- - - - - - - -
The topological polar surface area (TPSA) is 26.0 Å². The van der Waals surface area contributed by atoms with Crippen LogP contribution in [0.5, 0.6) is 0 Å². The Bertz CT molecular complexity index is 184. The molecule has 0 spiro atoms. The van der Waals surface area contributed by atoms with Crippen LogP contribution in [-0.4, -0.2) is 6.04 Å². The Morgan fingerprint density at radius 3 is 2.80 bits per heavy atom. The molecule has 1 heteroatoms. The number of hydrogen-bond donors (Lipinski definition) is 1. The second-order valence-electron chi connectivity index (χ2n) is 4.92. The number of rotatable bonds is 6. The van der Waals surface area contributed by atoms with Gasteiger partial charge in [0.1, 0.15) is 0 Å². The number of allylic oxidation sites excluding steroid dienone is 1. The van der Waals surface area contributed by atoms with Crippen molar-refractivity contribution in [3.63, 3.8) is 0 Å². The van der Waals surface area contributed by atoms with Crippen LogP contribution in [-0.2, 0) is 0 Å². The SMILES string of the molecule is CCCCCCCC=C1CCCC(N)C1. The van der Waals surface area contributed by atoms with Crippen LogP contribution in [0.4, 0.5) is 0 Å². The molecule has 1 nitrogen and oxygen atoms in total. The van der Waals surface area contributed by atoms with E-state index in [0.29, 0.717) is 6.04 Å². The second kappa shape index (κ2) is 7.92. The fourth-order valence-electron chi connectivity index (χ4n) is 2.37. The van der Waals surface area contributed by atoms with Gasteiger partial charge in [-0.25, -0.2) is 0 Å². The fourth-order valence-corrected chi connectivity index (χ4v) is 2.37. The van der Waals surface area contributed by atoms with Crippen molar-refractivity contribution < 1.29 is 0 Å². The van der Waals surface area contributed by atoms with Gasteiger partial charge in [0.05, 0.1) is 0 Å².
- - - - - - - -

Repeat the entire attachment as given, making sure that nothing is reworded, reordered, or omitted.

The topological polar surface area (TPSA) is 26.0 Å². The van der Waals surface area contributed by atoms with Crippen LogP contribution in [0.5, 0.6) is 0 Å². The Bertz CT molecular complexity index is 184. The molecule has 0 spiro atoms. The van der Waals surface area contributed by atoms with Crippen LogP contribution in [-0.4, -0.2) is 6.04 Å². The Morgan fingerprint density at radius 3 is 2.80 bits per heavy atom. The molecule has 1 heteroatoms. The number of hydrogen-bond donors (Lipinski definition) is 1. The second-order valence-electron chi connectivity index (χ2n) is 4.92. The number of rotatable bonds is 6. The van der Waals surface area contributed by atoms with Gasteiger partial charge in [0.1, 0.15) is 0 Å². The number of allylic oxidation sites excluding steroid dienone is 1. The van der Waals surface area contributed by atoms with Crippen molar-refractivity contribution in [3.63, 3.8) is 0 Å². The van der Waals surface area contributed by atoms with Crippen LogP contribution in [-0.2, 0) is 0 Å². The SMILES string of the molecule is CCCCCCCC=C1CCCC(N)C1. The van der Waals surface area contributed by atoms with Crippen LogP contribution in [0.4, 0.5) is 0 Å². The molecule has 1 nitrogen and oxygen atoms in total. The van der Waals surface area contributed by atoms with E-state index in [0.29, 0.717) is 6.04 Å². The second kappa shape index (κ2) is 7.92. The fourth-order valence-electron chi connectivity index (χ4n) is 2.37. The van der Waals surface area contributed by atoms with Gasteiger partial charge in [-0.25, -0.2) is 0 Å². The fourth-order valence-corrected chi connectivity index (χ4v) is 2.37. The van der Waals surface area contributed by atoms with Crippen molar-refractivity contribution < 1.29 is 0 Å². The van der Waals surface area contributed by atoms with Gasteiger partial charge in [0.05, 0.1) is 0 Å².